Gareth Campesinos!, Los Campesinos!: “Mike Hadreas (aka Perfume Genius) is a guy from Seattle who writes beautiful, haunting piano ballads that just dig into your soul; it’s the most fragile and overwhelming music I’ve heard in a long time.” (NME, 8th May issue).
Laura-Mary Carter, Blood Red Shoes: “2:54 are a band of two sisters from London – I discovered them through a friend and heard their name is taken from a Melvins song, so they had to be good! They’re kinda like a more spooky MBV.” (NME, 18th September issue).
Tim Burgess, The Charlatans: “I’ve just recorded two tracks with Blue On Blue in my studio up in Crewe. They’re a dark London band who have a bubblegum side as well. Singer Dee was in An Experiment On A Bird In The Air Pump.” (NME, 9th October issue).
Keith Murray, We Are Scientists: “We love Rewards, the new project by [ex-Chairlift] Aaron Pfenning. The stuff he’s getting up is fairly dark and sleazy ‘80s-style electro-pop.” (NME, 14th August issue).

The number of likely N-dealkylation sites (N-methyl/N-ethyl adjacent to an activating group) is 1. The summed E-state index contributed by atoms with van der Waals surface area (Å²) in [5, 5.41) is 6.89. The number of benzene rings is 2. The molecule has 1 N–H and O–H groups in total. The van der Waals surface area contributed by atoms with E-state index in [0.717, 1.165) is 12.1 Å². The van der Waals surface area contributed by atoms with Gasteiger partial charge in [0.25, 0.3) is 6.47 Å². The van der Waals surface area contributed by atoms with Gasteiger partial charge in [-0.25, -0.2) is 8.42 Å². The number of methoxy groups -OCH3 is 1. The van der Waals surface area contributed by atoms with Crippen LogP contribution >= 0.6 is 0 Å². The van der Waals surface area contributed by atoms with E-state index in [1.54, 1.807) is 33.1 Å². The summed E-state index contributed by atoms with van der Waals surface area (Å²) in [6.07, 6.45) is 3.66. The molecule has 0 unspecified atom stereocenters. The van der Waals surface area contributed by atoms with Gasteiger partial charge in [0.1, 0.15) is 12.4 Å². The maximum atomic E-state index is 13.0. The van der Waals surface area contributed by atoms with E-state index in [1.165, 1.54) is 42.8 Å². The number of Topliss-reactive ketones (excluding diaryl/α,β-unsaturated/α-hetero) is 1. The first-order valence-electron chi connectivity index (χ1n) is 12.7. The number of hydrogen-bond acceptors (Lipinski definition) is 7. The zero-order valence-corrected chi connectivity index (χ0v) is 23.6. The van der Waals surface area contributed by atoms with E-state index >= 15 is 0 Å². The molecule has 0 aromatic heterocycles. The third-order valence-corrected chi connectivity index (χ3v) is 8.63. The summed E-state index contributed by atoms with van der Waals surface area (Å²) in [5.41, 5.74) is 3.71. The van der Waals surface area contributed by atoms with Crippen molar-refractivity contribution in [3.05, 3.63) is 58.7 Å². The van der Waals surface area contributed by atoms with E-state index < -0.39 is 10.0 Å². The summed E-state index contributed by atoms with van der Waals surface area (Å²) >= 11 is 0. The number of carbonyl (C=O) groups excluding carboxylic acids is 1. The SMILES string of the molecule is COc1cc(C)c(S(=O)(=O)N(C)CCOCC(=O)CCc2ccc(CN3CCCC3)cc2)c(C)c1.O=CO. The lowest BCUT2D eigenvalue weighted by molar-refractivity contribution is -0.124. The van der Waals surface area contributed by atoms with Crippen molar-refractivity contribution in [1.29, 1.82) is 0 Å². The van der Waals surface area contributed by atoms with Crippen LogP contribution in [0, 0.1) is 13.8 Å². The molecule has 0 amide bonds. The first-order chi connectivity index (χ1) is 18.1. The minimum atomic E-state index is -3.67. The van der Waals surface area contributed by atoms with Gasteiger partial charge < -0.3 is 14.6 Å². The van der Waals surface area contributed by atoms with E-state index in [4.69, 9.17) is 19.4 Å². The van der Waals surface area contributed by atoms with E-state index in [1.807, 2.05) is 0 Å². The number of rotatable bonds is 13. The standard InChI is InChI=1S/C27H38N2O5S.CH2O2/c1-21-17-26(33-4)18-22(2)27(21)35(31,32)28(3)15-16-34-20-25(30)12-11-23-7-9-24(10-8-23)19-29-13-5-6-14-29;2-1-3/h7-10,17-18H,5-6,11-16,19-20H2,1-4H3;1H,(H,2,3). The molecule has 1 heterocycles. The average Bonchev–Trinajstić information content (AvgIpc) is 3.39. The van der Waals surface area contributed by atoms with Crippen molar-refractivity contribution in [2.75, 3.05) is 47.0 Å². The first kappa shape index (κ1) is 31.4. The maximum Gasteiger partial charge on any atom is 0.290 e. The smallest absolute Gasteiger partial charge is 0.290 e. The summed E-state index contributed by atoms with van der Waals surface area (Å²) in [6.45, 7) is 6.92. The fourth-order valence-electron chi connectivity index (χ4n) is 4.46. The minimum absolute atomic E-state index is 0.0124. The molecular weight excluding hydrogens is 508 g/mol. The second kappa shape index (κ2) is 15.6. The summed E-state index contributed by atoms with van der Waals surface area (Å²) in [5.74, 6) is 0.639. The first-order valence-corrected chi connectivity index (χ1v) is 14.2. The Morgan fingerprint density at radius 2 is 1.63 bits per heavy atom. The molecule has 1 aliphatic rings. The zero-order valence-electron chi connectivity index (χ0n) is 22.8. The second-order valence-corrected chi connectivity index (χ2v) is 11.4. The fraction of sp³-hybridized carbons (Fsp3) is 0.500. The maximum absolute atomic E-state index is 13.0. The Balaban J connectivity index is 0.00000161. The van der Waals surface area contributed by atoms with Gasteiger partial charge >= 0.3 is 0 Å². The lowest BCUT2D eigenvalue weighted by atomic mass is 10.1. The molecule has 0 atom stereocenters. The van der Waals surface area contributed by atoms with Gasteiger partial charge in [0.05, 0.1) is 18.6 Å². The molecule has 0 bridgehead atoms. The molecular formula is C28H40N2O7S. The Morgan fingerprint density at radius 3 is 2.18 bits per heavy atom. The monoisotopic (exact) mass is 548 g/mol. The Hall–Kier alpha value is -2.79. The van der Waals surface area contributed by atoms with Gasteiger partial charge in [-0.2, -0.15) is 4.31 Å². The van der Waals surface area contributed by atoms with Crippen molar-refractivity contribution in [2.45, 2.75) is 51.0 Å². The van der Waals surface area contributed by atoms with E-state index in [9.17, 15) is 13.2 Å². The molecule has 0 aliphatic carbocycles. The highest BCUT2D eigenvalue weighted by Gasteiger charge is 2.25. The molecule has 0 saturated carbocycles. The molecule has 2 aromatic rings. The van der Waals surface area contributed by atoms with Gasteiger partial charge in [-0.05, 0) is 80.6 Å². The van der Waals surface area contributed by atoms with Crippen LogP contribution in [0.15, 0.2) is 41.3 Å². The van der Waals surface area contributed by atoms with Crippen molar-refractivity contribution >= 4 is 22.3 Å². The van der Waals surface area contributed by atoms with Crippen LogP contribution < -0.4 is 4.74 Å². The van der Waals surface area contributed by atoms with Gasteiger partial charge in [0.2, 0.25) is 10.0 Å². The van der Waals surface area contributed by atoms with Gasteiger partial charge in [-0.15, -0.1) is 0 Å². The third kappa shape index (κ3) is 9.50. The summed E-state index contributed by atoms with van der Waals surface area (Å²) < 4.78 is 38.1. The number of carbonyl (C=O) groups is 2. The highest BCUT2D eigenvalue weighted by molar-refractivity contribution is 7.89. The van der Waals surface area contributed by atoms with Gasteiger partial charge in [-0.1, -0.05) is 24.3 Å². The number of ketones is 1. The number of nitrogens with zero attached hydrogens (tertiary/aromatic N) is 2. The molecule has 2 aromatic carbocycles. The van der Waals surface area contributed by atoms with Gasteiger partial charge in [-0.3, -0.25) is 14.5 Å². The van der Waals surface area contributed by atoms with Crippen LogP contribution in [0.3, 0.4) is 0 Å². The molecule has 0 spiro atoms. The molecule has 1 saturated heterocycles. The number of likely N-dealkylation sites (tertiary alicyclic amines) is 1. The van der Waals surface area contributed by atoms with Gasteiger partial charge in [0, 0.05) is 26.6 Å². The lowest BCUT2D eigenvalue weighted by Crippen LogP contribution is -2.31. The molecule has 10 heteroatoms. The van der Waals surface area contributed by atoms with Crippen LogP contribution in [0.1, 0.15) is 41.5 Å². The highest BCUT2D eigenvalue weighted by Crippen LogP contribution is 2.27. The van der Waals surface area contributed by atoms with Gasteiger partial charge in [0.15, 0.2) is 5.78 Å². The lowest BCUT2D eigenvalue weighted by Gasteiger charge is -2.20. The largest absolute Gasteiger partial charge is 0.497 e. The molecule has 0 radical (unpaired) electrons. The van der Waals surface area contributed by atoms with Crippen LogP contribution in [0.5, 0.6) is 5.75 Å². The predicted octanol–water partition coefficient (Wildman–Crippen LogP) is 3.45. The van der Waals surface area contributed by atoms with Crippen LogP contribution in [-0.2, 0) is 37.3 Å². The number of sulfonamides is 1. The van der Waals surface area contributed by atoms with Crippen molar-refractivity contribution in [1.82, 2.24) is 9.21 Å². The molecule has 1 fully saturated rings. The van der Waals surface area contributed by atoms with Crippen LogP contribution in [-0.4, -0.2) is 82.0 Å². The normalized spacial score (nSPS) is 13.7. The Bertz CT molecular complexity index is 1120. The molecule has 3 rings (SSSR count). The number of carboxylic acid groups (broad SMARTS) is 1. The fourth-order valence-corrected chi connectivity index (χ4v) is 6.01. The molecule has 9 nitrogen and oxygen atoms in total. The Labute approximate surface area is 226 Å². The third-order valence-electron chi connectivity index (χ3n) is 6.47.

Jonathan Higgs, Everything Everything: “Clock Opera did a remix for us. They’re amazing producers more than anything. Their songs are good but they’re going to get better and they’re going to do something special soon.” (NME, 25th September issue).
Xavier De Rosnay, Justice: “We’ve been fans of Breakbot for a decade now, so it’s about time he gained some proper attention. He makes futuristic, non-ironic blue-eyed soul, which always touches us.” (NME, 31st July issue).
Yanis Philippakis, Foals: “I saw this techno-pop duo called Sexy Sushi at the Bourges Festival in France recently and I was just transfixed. The singer sounded so pained, but her energy was mesmerising – the crowd were going insane.” (NME, 15th May issue).
Stuart Braithwaite, Mogwai: “I really love oOoOO’s self-titled EP – it’s one of the best I’ve heard in years. There’s something really ethereal and heavy about it.” (NME, 13th November issue).
Jamie Righton, Klaxons: “Our live keyboardist Anthony played us Fiction, and we decided to take them out supporting us. They’re a post punk band, but have a far wider range of ideas than most I’ve heard in recent years.” (NME, 2nd October issue).